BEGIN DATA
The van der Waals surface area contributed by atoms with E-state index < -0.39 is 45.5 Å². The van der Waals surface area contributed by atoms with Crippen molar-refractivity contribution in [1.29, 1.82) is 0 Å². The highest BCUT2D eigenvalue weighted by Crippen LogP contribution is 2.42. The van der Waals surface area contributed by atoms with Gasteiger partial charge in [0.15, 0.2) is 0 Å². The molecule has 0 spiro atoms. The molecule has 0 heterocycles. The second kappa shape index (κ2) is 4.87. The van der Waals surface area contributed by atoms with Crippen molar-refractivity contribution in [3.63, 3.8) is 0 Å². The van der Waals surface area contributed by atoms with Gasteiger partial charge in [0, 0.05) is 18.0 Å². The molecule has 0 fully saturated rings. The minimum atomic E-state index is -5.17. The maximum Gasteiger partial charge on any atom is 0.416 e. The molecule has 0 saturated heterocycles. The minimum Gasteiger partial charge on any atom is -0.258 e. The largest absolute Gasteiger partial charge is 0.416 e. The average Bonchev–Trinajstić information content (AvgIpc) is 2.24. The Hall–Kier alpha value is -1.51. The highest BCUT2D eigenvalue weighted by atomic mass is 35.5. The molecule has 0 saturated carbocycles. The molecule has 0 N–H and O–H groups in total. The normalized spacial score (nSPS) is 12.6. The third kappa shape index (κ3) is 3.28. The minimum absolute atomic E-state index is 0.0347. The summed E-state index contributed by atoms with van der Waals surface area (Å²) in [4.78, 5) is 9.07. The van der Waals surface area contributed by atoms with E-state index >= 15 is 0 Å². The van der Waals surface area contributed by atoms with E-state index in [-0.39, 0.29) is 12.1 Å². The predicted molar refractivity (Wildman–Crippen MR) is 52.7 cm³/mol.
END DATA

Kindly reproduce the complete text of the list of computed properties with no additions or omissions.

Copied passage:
The van der Waals surface area contributed by atoms with E-state index < -0.39 is 45.5 Å². The van der Waals surface area contributed by atoms with Crippen molar-refractivity contribution in [1.29, 1.82) is 0 Å². The highest BCUT2D eigenvalue weighted by Crippen LogP contribution is 2.42. The van der Waals surface area contributed by atoms with Gasteiger partial charge in [0.15, 0.2) is 0 Å². The molecule has 0 spiro atoms. The molecule has 0 heterocycles. The second kappa shape index (κ2) is 4.87. The van der Waals surface area contributed by atoms with Crippen molar-refractivity contribution in [3.63, 3.8) is 0 Å². The van der Waals surface area contributed by atoms with Gasteiger partial charge in [0, 0.05) is 18.0 Å². The molecule has 0 fully saturated rings. The minimum atomic E-state index is -5.17. The maximum Gasteiger partial charge on any atom is 0.416 e. The molecule has 0 saturated heterocycles. The minimum Gasteiger partial charge on any atom is -0.258 e. The largest absolute Gasteiger partial charge is 0.416 e. The average Bonchev–Trinajstić information content (AvgIpc) is 2.24. The Hall–Kier alpha value is -1.51. The highest BCUT2D eigenvalue weighted by atomic mass is 35.5. The molecule has 0 saturated carbocycles. The molecule has 0 N–H and O–H groups in total. The normalized spacial score (nSPS) is 12.6. The third kappa shape index (κ3) is 3.28. The minimum absolute atomic E-state index is 0.0347. The summed E-state index contributed by atoms with van der Waals surface area (Å²) in [4.78, 5) is 9.07. The van der Waals surface area contributed by atoms with E-state index >= 15 is 0 Å². The van der Waals surface area contributed by atoms with E-state index in [-0.39, 0.29) is 12.1 Å². The predicted molar refractivity (Wildman–Crippen MR) is 52.7 cm³/mol.